Social influence: A comparison between the absolute and relative component of majority size in their effects on conformity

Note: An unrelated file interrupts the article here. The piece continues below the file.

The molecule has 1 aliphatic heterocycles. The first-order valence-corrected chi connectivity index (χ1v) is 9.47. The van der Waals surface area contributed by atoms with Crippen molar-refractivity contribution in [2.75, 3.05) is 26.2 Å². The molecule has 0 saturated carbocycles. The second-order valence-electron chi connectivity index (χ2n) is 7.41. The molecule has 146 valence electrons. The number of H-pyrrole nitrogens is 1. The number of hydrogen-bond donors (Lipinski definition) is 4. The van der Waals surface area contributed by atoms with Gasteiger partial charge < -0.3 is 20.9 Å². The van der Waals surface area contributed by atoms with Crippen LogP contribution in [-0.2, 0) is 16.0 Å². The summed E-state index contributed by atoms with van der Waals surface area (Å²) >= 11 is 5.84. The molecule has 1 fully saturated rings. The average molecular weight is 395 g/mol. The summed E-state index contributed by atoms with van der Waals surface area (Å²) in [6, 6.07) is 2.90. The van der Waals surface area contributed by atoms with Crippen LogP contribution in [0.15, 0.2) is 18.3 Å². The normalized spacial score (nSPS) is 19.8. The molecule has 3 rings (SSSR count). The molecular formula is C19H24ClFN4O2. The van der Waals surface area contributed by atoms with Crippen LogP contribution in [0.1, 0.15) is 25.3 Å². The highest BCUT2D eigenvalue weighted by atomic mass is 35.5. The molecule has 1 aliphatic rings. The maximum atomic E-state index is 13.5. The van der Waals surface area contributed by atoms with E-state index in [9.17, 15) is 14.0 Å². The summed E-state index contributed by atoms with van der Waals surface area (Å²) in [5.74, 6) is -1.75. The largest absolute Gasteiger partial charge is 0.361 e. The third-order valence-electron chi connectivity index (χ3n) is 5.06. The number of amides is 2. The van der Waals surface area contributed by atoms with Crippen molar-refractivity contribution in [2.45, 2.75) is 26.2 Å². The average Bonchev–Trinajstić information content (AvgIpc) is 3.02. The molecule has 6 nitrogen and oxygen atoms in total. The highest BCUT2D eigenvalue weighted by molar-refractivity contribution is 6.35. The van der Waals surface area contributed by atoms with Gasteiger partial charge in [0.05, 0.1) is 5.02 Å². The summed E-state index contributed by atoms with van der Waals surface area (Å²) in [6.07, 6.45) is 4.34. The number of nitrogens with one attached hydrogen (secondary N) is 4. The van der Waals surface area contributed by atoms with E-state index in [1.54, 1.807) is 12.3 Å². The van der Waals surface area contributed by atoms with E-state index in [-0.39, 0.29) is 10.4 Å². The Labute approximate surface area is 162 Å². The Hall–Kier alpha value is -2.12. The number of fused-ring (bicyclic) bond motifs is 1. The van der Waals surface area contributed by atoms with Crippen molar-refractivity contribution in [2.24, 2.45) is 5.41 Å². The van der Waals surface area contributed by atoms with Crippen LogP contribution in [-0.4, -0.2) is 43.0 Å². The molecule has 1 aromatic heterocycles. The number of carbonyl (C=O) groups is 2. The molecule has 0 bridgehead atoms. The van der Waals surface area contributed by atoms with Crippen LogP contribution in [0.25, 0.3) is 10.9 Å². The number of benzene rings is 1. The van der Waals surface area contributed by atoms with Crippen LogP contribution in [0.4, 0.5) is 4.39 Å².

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This study investigates the effects of two different constructions of majority size on the level of conformity., which is defined as making the same choice as the majority. An absolute and a relative majority size component were examined separately and simultaneously, and subsequently evaluated in terms of model fit. Solomon Asch’s classical line judgements experiments (1951, 1955, 1956) are taken as starting point and multiple theories are employed to derive a prediction for both an absolute and a relative effect of majority size on conformity. An experimental design was used in which 192 participants answered 30 binary (A, B) questions. In contrast to the control condition, the participants in the social influence condition were notified at each question about the choices of prior actors. We find evidence for a positive effect of majority size on conformity, for both the absolute and the relative term. However, the relative majority size has proved to be of better model fit and therefore to be more important in determining the level of conformity than the absolute term. Implications of these findings are pointed out, limitations that merit acknowledgement are discussed and suggestion for future conformity research are given.